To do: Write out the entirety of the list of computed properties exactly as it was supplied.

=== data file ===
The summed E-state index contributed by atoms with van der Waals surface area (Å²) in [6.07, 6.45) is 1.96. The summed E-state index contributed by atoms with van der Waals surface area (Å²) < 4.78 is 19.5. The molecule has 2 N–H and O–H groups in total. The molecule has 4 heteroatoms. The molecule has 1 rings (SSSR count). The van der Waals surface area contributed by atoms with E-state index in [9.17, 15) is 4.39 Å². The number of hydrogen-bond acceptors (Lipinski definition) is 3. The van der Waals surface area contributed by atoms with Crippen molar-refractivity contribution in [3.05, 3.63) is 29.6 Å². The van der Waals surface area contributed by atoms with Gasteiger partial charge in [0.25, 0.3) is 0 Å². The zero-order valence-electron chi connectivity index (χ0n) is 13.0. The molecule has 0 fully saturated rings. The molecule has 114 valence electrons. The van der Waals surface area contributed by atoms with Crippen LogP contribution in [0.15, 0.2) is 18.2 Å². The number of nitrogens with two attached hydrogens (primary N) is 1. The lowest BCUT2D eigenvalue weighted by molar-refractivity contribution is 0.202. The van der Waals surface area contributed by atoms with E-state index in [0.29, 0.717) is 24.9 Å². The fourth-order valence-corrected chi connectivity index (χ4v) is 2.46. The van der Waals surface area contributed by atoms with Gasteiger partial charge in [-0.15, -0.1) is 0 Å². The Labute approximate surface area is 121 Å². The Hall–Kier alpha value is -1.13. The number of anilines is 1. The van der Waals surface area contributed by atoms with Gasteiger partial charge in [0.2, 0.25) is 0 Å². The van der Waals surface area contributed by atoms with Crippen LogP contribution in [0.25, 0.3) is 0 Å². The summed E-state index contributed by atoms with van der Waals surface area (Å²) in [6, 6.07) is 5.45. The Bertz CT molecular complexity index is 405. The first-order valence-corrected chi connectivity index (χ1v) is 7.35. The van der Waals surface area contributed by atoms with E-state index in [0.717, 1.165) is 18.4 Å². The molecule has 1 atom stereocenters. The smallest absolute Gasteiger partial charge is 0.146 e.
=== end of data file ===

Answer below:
The summed E-state index contributed by atoms with van der Waals surface area (Å²) in [6.07, 6.45) is 1.96. The summed E-state index contributed by atoms with van der Waals surface area (Å²) < 4.78 is 19.5. The molecule has 2 N–H and O–H groups in total. The molecule has 4 heteroatoms. The molecule has 1 rings (SSSR count). The van der Waals surface area contributed by atoms with E-state index in [9.17, 15) is 4.39 Å². The number of hydrogen-bond acceptors (Lipinski definition) is 3. The van der Waals surface area contributed by atoms with Crippen molar-refractivity contribution in [3.05, 3.63) is 29.6 Å². The van der Waals surface area contributed by atoms with Gasteiger partial charge in [0.25, 0.3) is 0 Å². The zero-order valence-electron chi connectivity index (χ0n) is 13.0. The molecule has 0 fully saturated rings. The molecule has 114 valence electrons. The van der Waals surface area contributed by atoms with Crippen LogP contribution in [0.15, 0.2) is 18.2 Å². The number of nitrogens with two attached hydrogens (primary N) is 1. The lowest BCUT2D eigenvalue weighted by molar-refractivity contribution is 0.202. The van der Waals surface area contributed by atoms with E-state index in [0.29, 0.717) is 24.9 Å². The fourth-order valence-corrected chi connectivity index (χ4v) is 2.46. The van der Waals surface area contributed by atoms with Gasteiger partial charge in [-0.15, -0.1) is 0 Å². The Labute approximate surface area is 121 Å². The Hall–Kier alpha value is -1.13. The number of anilines is 1. The van der Waals surface area contributed by atoms with Gasteiger partial charge in [0.2, 0.25) is 0 Å². The van der Waals surface area contributed by atoms with Crippen LogP contribution in [0.25, 0.3) is 0 Å². The summed E-state index contributed by atoms with van der Waals surface area (Å²) in [6, 6.07) is 5.45. The Bertz CT molecular complexity index is 405. The first-order valence-corrected chi connectivity index (χ1v) is 7.35. The van der Waals surface area contributed by atoms with E-state index in [0.717, 1.165) is 18.4 Å². The molecule has 1 atom stereocenters. The smallest absolute Gasteiger partial charge is 0.146 e.